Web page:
School in 1942. Her mother worked and also volunteered for USO, providing entertainment and pleasant surroundings for the GIs. Gas was not yet rationed so for several months they were able to take trips to air shows, and to the Naval Base in Key West where they enjoyed the visiting USO entertainers including all the stars of the Big Band era.
Diane went to work at the Roney Plaza Hotel on Miami Beach, earning $75/month. At first the clientele were civilians but then the army took the hotel over for a contingent of older commissioned officers. Diane was shifted to work at the PX Post Exchange, an easy job with non-commissioned officers. There she met Bill Holden, Alex Campbell, and another famous actor: She was working in the department that distributed new equipment to the new non-commissioned officers and one day looked up at a man with a dimple in his chin and a familiar smile to see that his name tag read Clark Gable. To her embarrassment, that day she was handing out jock straps and had to ask: small, medium or large?
On Saturday nights the social hangout was at Lou Walter’s place (father of Barbara Walters) in the Latin Quarter. Diane next worked as a bookkeeper for Miami Ship Building where they were building PT boats for the Russian navy. Then as the war business tapered off, she worked at Miami Beach Boat Slips at the end of Venetian Causeway. It was therethat she first met Ding Schoonmaker, then 11 years old, who would come there to launch and sail a small dinghy. Diane was also good friends with Dick Bertram when he returned after the war from the Caribbean where he had moved with his family to avoid the draft.
In 1948, a young Swede, Bengt Knutsson sailed in and talked Diane into marrying him. Bengts’ family owned cargo ships and Diane traveled on one to Marstrand, Sweden to join her new husband and tour across Sweden to Stockholm. Diane lived in Sweden for two years before giving up the marriage. She moved to an apartment in Paris and briefly attended the University of Paris before returning to Miami. Her mother and brother James were living in an apartment on SE 8th Street on the Bay. Starting in 1950 Diane worked for yacht broker H Morton Jones Masted Vessels which specialized in bringing yachts down from New England for the island charter business.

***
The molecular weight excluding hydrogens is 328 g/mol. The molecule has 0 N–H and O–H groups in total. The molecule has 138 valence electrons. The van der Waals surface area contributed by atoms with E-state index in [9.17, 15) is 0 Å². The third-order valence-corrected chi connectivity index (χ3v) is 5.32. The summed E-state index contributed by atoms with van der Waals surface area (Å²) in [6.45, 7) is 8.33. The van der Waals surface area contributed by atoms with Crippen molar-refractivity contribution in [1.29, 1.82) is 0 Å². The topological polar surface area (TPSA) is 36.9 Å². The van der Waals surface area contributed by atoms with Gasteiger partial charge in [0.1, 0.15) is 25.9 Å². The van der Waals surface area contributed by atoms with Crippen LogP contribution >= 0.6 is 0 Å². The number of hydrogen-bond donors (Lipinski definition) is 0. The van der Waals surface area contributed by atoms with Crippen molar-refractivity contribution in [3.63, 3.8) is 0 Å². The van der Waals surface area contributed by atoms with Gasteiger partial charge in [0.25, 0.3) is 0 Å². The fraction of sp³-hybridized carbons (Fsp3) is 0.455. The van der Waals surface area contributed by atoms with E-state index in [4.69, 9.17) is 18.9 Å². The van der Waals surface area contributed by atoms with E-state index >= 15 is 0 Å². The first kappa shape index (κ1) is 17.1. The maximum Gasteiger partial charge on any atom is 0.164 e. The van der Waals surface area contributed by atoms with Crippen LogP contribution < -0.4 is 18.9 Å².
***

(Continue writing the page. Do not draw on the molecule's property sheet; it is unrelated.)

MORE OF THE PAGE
Her brother James had a business running fleets of used Mack trucks, eventually becoming the largest Mack truck dealer in the US. He had a house on an acre on Poinciana Avenue in Coconut Grove which he had purchased from Kitty Cudahy of the Chicago meat packing family. Diane and her mother rented the tack house from the Mathewson Estate during this time.
In 1952 Diane moved north to work in New York City. Her uncle Luders arranged for her to have an interview with Al Stanford and she so impressed him that she got a job working on his Boats magazine. Al introduced Diane to Mead Batchelor and the Milford Yacht Club. One day Mead showed Diane a beautiful dark green, Parkman built, Star boat, #626, “Jay”. Mead said to buy it, which she did in October 1955, from Buzzy Worzin. A previous owner had been C. Stanley Ogilvy, who had won the 1937 Atlantic Coast Championship (1st District Blue Star) in her, as well as numerous other